Director of Housing Policy, Consumer Federation of America
Commissioner, Housing Commission, Bipartisan Policy Center
Barry Zigas became Director of Housing for Consumer Federation of America in 2008. He is responsible for CFA’s policies on housing and mortgage finance including secondary market systems, foreclosure and loan modification policies, and community reinvestment issues. He also consults with housing and community development nonprofits and foundations on strategy, innovation and leadership through his firm Zigas and Associates LLC.
Zigas was Senior Vice President at Fannie Mae from 1995-2006, where he led the company’s single family community lending initiatives, as well as corporate and regulatory reporting on the company’s housing goals, investments in CDFIs, and support for homeownership counseling and education. He joined Fannie Mae in 1993 as Vice President for Housing Impact.
Zigas served as President of the National Low Income Housing Coalition from 1984-1993, where he led the efforts to create the Low Income Housing Tax Credit, the HOME program and expanded responsibilities for community lending at Fannie and Freddie, and as Associate Executive Director and other staff positions at the US Conference of Mayors from 1976-1984. He is a Phi Beta Kappa graduate of Grinnell College, from which he also received an Alumni Award in 2012, and a 1997 graduate of the Wharton School’s Advanced Management Program.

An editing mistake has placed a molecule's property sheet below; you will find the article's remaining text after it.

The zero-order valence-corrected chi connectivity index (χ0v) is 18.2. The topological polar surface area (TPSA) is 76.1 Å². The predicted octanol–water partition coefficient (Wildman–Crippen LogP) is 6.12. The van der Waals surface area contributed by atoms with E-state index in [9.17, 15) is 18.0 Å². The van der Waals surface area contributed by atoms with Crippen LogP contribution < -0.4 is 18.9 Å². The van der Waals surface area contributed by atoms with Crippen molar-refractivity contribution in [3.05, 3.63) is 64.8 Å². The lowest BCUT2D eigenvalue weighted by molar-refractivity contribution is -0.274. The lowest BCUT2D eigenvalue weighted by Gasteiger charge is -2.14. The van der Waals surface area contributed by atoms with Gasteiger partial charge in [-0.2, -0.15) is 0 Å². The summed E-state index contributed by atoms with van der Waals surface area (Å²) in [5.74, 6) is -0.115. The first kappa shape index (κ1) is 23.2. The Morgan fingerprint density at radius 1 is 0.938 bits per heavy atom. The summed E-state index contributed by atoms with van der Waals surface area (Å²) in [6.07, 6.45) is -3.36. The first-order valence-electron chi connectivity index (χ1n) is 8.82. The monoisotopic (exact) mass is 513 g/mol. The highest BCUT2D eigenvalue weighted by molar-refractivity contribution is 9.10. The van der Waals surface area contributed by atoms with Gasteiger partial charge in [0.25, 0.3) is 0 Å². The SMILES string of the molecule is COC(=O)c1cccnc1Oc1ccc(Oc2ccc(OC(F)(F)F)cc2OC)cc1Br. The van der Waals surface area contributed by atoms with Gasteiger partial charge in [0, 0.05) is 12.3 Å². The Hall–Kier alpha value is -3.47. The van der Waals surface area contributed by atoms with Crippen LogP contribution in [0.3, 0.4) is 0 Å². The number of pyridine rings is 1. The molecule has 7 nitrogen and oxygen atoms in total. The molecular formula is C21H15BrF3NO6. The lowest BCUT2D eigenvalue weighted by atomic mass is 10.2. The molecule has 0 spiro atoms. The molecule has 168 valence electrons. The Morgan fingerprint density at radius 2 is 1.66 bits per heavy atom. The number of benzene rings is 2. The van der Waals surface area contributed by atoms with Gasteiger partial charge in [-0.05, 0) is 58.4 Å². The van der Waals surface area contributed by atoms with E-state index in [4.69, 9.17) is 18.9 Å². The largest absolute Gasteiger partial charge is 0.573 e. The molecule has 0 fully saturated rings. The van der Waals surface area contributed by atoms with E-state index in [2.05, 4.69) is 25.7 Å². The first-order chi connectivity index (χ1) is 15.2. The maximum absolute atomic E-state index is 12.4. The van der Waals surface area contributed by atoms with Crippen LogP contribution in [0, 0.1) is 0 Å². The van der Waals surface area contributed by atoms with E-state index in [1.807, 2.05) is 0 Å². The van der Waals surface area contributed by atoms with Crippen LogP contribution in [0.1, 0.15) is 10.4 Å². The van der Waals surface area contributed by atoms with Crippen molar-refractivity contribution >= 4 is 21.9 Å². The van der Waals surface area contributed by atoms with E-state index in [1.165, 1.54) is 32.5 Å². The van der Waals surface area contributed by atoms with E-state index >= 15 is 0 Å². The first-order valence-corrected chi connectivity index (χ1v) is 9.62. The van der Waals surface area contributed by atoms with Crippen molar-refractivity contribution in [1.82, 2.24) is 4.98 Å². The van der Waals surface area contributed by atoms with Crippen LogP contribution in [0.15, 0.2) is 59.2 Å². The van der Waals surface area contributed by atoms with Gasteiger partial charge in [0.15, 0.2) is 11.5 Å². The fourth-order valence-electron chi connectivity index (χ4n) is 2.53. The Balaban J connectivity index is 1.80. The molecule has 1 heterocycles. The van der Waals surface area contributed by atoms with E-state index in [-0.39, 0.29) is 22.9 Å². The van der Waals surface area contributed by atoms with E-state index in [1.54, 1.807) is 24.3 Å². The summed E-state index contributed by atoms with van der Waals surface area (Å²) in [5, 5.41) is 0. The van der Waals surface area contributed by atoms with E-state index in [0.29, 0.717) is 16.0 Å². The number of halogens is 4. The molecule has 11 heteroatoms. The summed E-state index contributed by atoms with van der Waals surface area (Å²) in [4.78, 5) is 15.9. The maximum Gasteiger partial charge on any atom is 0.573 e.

Zigas serves as Chairman of the Board of Mercy Housing, Inc, and as a Director of the Low Income Investment Fund (LIIF), National Housing Conference, and the Avalon Theater Project, a neighborhood-supported nonprofit movie theater in Washington, DC. He was appointed to the Bipartisan Policy Center’s Housing Commission in December, 2011, and previously served on the Rouse-Maxwell Task Force and the Mitchell-Danforth Task Force in the 1980’s. He is an active participant in the Mortgage Finance Working Group sponsored by the Center for American Progress, as well as the foreclosure working group of Americans for Financial Reform (AFR). His articles and commentary have appeared in American Prospect, American Banker, Washingtonian, and other publications, and he is frequently quoted in print and electronic media.